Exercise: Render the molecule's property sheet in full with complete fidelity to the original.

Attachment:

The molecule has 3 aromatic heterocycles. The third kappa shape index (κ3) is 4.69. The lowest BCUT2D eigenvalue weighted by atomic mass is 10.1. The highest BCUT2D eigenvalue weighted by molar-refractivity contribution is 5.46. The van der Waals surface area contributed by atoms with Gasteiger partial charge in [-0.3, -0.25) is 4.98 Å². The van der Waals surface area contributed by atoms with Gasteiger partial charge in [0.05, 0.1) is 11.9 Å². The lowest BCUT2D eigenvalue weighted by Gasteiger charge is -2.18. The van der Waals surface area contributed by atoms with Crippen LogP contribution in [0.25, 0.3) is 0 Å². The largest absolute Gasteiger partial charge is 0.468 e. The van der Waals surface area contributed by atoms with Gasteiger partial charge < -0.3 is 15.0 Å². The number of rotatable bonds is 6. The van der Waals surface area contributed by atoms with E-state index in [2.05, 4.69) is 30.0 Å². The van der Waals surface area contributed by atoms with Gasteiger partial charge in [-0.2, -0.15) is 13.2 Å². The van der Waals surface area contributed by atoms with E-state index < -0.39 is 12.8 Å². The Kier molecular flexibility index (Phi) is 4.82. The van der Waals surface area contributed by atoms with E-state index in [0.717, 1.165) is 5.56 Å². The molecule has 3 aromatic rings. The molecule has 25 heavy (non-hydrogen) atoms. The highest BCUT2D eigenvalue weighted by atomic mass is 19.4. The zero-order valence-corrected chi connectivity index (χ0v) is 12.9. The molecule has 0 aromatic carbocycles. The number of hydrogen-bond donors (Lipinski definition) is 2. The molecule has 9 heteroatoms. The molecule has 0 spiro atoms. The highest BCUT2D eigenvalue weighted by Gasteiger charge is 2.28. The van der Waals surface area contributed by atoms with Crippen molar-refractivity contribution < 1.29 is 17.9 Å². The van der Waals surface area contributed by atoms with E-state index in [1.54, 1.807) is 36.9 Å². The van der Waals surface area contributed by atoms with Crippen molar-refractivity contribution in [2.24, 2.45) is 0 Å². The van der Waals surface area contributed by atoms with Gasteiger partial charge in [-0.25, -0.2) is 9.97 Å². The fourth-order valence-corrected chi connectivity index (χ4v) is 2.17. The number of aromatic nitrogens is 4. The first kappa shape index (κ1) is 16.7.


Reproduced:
The molecule has 3 aromatic heterocycles. The third kappa shape index (κ3) is 4.69. The lowest BCUT2D eigenvalue weighted by atomic mass is 10.1. The highest BCUT2D eigenvalue weighted by molar-refractivity contribution is 5.46. The van der Waals surface area contributed by atoms with Gasteiger partial charge in [-0.3, -0.25) is 4.98 Å². The van der Waals surface area contributed by atoms with Gasteiger partial charge in [0.05, 0.1) is 11.9 Å². The lowest BCUT2D eigenvalue weighted by Gasteiger charge is -2.18. The van der Waals surface area contributed by atoms with Crippen LogP contribution in [0.25, 0.3) is 0 Å². The largest absolute Gasteiger partial charge is 0.468 e. The van der Waals surface area contributed by atoms with Gasteiger partial charge < -0.3 is 15.0 Å². The number of rotatable bonds is 6. The van der Waals surface area contributed by atoms with E-state index in [2.05, 4.69) is 30.0 Å². The van der Waals surface area contributed by atoms with Gasteiger partial charge in [-0.2, -0.15) is 13.2 Å². The van der Waals surface area contributed by atoms with E-state index < -0.39 is 12.8 Å². The Kier molecular flexibility index (Phi) is 4.82. The van der Waals surface area contributed by atoms with E-state index in [0.717, 1.165) is 5.56 Å². The molecule has 3 aromatic rings. The molecule has 25 heavy (non-hydrogen) atoms. The highest BCUT2D eigenvalue weighted by atomic mass is 19.4. The zero-order valence-corrected chi connectivity index (χ0v) is 12.9. The molecule has 0 aromatic carbocycles. The number of hydrogen-bond donors (Lipinski definition) is 2. The molecule has 9 heteroatoms. The molecule has 0 spiro atoms. The highest BCUT2D eigenvalue weighted by Gasteiger charge is 2.28. The van der Waals surface area contributed by atoms with Crippen molar-refractivity contribution < 1.29 is 17.9 Å². The van der Waals surface area contributed by atoms with E-state index in [1.54, 1.807) is 36.9 Å². The van der Waals surface area contributed by atoms with Crippen molar-refractivity contribution in [2.24, 2.45) is 0 Å². The van der Waals surface area contributed by atoms with Gasteiger partial charge in [-0.25, -0.2) is 9.97 Å². The fourth-order valence-corrected chi connectivity index (χ4v) is 2.17. The number of aromatic nitrogens is 4. The first kappa shape index (κ1) is 16.7.